29 May 2015 Friday

Qatar will open an embassy in Baghdad, Iraq’s foreign minister said on Friday, in the latest sign of improving relations between Gulf Arab countries and Iraq.

Tensions between the Muslim-ruled states of the Gulf and Iraq have eased since Prime Minister Haider Abadi took office last year.

A rapprochement could help strengthen a regional alliance against ISIL militants who have seized vast areas in both Iraq and neighboring Syria.

“We have agreed to open the Qatari embassy in Baghdad to begin resuming diplomatic work,” Iraqi Foreign Minister Ibrahim al-Jaafari told a news conference.

Saudi Arabia also signalled its intention to reopen an embassy in Baghdad earlier this year and has invited Abadi to visit the kingdom.

Some Gulf states have viewed Iraq as being too close to their main regional rival, power Iran.

Source: World Bulletin.


June 15, 2015

MYTILENE, Greece (AP) — Hundreds of Syrian and Iraqi refugees, including women and children, protested Monday on the eastern Greek island of Lesvos, demanding better living conditions, the faster processing of their registration and to be housed separately from Afghan arrivals after a fight broke out in one of the island’s camps.

Lesvos has been bearing the brunt of a huge influx of migrants from the Middle East, Asia and Africa crossing from the Turkish coast to nearby Greek islands. More than 50,000 migrants have arrived in Greece already this year, compared to 6,500 in the first five months of last year.

The United Nations’ refugee agency says half of all arrivals in Greece are to Lesvos, where they either sail to shore or are picked up at sea. On Monday, the Greek coast guard said it had picked up 901 people between Friday and Monday in 27 separate incidents at sea off the islands of Lesvos, Chios, Samos, Agathonisi, Farmakonisi, Pserimos and Kos.

The refugees in Lesvos said the fight broke out in a rudimentary camp used to house the refugees and migrants and that police who intervened beat both groups indiscriminately. At least three people were injured and treated at a local hospital, a doctor there said.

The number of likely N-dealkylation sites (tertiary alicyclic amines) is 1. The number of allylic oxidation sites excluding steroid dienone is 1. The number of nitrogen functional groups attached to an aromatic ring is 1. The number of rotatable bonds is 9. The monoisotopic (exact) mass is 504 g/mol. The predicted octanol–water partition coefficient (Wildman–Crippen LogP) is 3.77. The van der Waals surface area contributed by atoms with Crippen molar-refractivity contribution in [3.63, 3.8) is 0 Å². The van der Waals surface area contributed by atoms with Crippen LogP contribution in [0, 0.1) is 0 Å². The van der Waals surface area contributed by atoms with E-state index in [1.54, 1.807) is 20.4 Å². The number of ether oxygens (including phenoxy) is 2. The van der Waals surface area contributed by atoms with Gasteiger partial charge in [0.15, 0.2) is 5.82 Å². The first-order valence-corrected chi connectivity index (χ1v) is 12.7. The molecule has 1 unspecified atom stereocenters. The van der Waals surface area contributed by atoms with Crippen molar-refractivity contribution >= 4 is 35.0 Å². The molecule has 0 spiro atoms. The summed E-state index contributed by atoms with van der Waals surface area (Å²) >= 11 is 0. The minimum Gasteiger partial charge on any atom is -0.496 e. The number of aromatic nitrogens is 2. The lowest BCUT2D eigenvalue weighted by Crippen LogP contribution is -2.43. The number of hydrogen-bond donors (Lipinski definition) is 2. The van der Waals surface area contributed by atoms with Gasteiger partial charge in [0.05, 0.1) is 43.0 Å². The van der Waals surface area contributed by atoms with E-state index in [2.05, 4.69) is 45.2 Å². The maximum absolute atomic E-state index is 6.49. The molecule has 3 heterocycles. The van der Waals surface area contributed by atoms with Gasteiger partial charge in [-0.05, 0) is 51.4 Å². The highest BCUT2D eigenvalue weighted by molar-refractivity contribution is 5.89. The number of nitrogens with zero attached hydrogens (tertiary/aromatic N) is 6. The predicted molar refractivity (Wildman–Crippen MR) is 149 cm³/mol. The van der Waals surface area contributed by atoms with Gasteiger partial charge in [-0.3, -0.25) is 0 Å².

About 300 people marched to the island’s main port of Mytilene to protest, saying the living conditions in the camp were intolerable, with no electricity or access to decent sanitation or water. “It’s not a camp. It’s a disaster. It’s a zoo,” said Sameer, an Iraqi who arrived on a small boat with dozens of others from the Turkish coast three days earlier. “There is fighting every day. We can’t protect our people, our women.”

Sameer, who would give only his first name for fear of jeopardizing his registration process, said none of those protesting knew how long it would take to get their papers. Migrants arriving in Greece from countries at war or in conflict are given refugee status and renewable papers that allow them temporary residence. But the sheer numbers arriving daily has led to a backlog, with some spending days either sleeping on the streets or in camps waiting to be processed.

“We don’t want to fight with anyone. We just want our papers,” said Faadi, a Syrian from Damascus who also would only give his first name for fear his family would face persecution. “We are all exhausted. We can’t wash. We can’t shave.”

Authorities later moved the protesting Syrians and Iraqis to a larger camp on the island.